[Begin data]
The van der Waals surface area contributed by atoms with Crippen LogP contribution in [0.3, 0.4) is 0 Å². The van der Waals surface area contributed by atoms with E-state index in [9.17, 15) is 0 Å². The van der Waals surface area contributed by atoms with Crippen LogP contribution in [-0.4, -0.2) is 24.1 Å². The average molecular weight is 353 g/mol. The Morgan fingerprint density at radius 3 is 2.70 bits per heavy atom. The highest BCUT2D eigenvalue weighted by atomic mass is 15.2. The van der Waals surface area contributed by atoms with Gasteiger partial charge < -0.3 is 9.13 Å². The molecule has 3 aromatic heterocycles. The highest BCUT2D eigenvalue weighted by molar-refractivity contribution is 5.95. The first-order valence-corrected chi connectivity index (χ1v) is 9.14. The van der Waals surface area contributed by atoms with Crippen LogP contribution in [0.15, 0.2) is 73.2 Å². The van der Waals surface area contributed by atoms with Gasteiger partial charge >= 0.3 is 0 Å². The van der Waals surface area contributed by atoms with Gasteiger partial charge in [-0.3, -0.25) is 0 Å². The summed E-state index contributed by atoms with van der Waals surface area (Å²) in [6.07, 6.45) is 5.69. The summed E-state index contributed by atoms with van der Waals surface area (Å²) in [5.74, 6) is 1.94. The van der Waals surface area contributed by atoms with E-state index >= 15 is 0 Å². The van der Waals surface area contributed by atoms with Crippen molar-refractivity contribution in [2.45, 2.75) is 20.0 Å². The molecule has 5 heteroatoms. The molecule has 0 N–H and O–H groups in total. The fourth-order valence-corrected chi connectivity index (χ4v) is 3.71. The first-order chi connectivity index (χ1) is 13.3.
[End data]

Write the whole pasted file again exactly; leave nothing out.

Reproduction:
The van der Waals surface area contributed by atoms with Crippen LogP contribution in [0.3, 0.4) is 0 Å². The van der Waals surface area contributed by atoms with E-state index in [9.17, 15) is 0 Å². The van der Waals surface area contributed by atoms with Crippen LogP contribution in [-0.4, -0.2) is 24.1 Å². The average molecular weight is 353 g/mol. The Morgan fingerprint density at radius 3 is 2.70 bits per heavy atom. The highest BCUT2D eigenvalue weighted by atomic mass is 15.2. The van der Waals surface area contributed by atoms with Gasteiger partial charge < -0.3 is 9.13 Å². The molecule has 3 aromatic heterocycles. The highest BCUT2D eigenvalue weighted by molar-refractivity contribution is 5.95. The first-order valence-corrected chi connectivity index (χ1v) is 9.14. The van der Waals surface area contributed by atoms with Crippen LogP contribution in [0.15, 0.2) is 73.2 Å². The van der Waals surface area contributed by atoms with Gasteiger partial charge >= 0.3 is 0 Å². The van der Waals surface area contributed by atoms with Gasteiger partial charge in [-0.3, -0.25) is 0 Å². The summed E-state index contributed by atoms with van der Waals surface area (Å²) in [6.07, 6.45) is 5.69. The summed E-state index contributed by atoms with van der Waals surface area (Å²) in [5.74, 6) is 1.94. The van der Waals surface area contributed by atoms with E-state index >= 15 is 0 Å². The van der Waals surface area contributed by atoms with Crippen molar-refractivity contribution in [2.45, 2.75) is 20.0 Å². The molecule has 5 heteroatoms. The molecule has 0 N–H and O–H groups in total. The fourth-order valence-corrected chi connectivity index (χ4v) is 3.71. The first-order chi connectivity index (χ1) is 13.3.